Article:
Small Wonders: Food for thought

Third in an occasional series

When Art Chudabala was a boy, his father took him on weekly fishing ventures off the Southern California coast. On one of these excursions his father caught a huge mackerel and hauled it on deck.

His father immediately filleted it and took a bite of the raw, still-warm flesh.

"There was blood running down his cheeks," he told me. "That was hardcore."

Art, a Burbank resident, recalled this story as we left the fishmonger's stall at the farmer's market and perused the other vendors looking for his next meal's muse.

"My pops is my inspiration," Art told me.

Though his father died five years ago, Art channels him whenever he's in the kitchen.

"He was the best cook in the family. My mom, God bless her, is good. But my dad, he took it somewhere else. He was a very Zen, patient guy in life. Same with cooking. He wouldn't do a thing without prepping. I got that from him. It's the whole process."

Art's parents immigrated to the U.S. from Thailand in the late 1960s seeking the opportunities this country had to offer. They established a little takeout restaurant in North Hollywood that Art would work at in the summer. They'd also cater outdoor festivals and open-air markets.

"I was out there at 11 years old selling won-tons and egg rolls and stuff like that."

It's a business his family still runs. Art seriously considered culinary school before he went into show business.

His film and TV credits as an actor and editor are impressive. But, of Art's talents, cooking is perhaps his most natural and effortless.

"Cooking is something I've always done well but never really focused on. I was the guy that everyone wanted to be roommates with because we could have a piece of bologna, a can of mushroom soup and beer, and I'd cook up something good."

Though he's a skilled artisan when taking on someone else's character or cutting scenes to enhance someone else's artistic expression, in the kitchen, something else is allowed to take over— something true, sincere and gracious: Art. The craft and the man, pure and simple.

And it has him reevaluating life, looking at the things we've all taken for granted.

"For me food was always a passion. When I get home and get to cook, it's a way for me to go Zen, a way for me to exhale."

Art's recent soul-searching may be because he finds himself at the crossroads of 40. Or it may have something to do with a recent and unexpected opportunity to showcase his skills as a chef for one of the most famous grill masters in the world.

Coaxed by a friend, Art submitted an audition video to the Food Network. His passion and comfort in front of the camera and behind the grill came through. From thousands of entries by amateur chefs around the country, Art became one of the few selected to prepare his own recipe side-by-side with Bobby Flay on his show "Grill It with Bobby Flay."

What did Art prepare for the Iron Chef, restaurateur and Food Network star? Thai BBQ chicken, a recipe handed down to him by his father.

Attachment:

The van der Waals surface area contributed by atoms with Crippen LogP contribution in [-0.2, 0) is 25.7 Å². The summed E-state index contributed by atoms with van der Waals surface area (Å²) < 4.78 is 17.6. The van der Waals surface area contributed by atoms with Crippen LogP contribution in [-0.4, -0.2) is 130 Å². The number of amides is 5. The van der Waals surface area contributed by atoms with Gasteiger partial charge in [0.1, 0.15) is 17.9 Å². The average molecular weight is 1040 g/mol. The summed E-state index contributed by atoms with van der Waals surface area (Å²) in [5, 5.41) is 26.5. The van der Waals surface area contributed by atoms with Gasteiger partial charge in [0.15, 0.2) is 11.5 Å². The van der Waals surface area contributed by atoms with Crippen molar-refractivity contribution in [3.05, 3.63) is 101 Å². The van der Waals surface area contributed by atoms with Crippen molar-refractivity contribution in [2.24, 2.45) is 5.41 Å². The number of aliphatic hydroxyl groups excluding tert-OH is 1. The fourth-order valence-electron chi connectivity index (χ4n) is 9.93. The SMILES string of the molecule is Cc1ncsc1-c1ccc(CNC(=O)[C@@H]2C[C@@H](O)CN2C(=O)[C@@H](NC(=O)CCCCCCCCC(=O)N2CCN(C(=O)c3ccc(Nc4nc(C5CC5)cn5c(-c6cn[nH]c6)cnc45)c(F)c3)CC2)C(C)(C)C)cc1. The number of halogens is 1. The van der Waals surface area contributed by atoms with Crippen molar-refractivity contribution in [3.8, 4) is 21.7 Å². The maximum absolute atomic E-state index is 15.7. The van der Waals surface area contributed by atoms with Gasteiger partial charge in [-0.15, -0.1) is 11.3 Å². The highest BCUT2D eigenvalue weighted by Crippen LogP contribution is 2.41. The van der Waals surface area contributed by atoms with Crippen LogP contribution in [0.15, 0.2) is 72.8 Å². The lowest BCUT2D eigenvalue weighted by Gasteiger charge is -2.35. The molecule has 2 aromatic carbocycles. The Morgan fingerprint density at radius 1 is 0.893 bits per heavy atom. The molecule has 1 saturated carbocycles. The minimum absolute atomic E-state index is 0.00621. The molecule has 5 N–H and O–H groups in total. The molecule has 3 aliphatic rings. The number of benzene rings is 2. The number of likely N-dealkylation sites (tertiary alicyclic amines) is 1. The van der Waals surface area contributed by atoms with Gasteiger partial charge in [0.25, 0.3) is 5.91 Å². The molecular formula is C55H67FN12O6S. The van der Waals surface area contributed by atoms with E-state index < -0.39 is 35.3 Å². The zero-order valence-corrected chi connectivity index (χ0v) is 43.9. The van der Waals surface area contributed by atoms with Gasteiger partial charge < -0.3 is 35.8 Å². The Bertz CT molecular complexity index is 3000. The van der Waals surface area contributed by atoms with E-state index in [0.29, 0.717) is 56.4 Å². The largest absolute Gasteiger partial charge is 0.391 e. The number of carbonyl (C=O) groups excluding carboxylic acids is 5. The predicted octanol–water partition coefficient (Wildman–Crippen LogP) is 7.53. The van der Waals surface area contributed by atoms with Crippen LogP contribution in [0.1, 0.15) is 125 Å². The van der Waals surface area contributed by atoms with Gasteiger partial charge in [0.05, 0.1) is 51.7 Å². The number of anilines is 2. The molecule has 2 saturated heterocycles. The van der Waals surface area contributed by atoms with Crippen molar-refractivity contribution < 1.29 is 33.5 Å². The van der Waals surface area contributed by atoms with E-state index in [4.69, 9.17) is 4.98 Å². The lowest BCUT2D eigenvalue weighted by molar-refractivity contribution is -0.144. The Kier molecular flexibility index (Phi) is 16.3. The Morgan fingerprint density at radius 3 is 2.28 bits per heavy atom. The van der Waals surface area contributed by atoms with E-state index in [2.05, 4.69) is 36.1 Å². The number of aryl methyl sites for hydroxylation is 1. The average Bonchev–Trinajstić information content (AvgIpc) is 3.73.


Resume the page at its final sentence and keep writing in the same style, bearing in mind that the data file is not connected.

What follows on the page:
The episode is now airing on the Food Network. To see Art's audition video, look him up on Facebook.

"Yeah, it was great to get on the show. But for me it was way bigger than the show. When I act, I'm playing a character. That food thing was totally different. I've never been myself on camera. And on top of that, I brought my family, my culture, my history, the way I grew up Asian American, and why I cook Asian fusion. That was me."

Watching the episode, it's hard not to like the affable and witty amateur chef as he cuts it up with Flay.

"My recipes are very much a diary," he said. "Like you listen to a piece of music and it takes you back to a particular time. That's what food does for me."

And it's hard not to get hungry watching him.

Ask anyone why they like to cook, and you'll get a lot of answers. Perhaps the most common thread is a desire to share; to have a vision, see it to completion, offer that to others and see them wordlessly experience what you envisioned. With cooking, your work is consumed physically, rather than cerebrally, literally becoming a part of the recipient in the most unselfish way.

"Yeah, and I did that," Art told me. "For an Iron Chef. And I rocked him."

When I asked Art what he has faith in, he hesitated.

"This is going to sound corny," he told me. "But I still have faith in the American dream. I come from an immigrant family. This country has given me everything, every opportunity, the highs and the lows. I still believe in that very much. And even more so now than ever."

Like most everyone today, work has been a struggle for Art lately.

"I don't really know what's going to happen tomorrow, like me and the rest of this country, and the world. But I still have faith. I mean seriously … I went on the Food Network! Where else are you ever going to be able to do that? I'm just some cat. At 40 I can say to myself, 'I'm going to switch gears and do something completely different.' Where else can I even think of doing something else altogether? Yeah, I still have faith in the American dream. I do. As Americans you can never lose that sense of hope."

Art paused.

"And all because I barbecued some chicken."

PATRICK CANEDAY has delusions of grandeur. He can be reached on Facebook, at and

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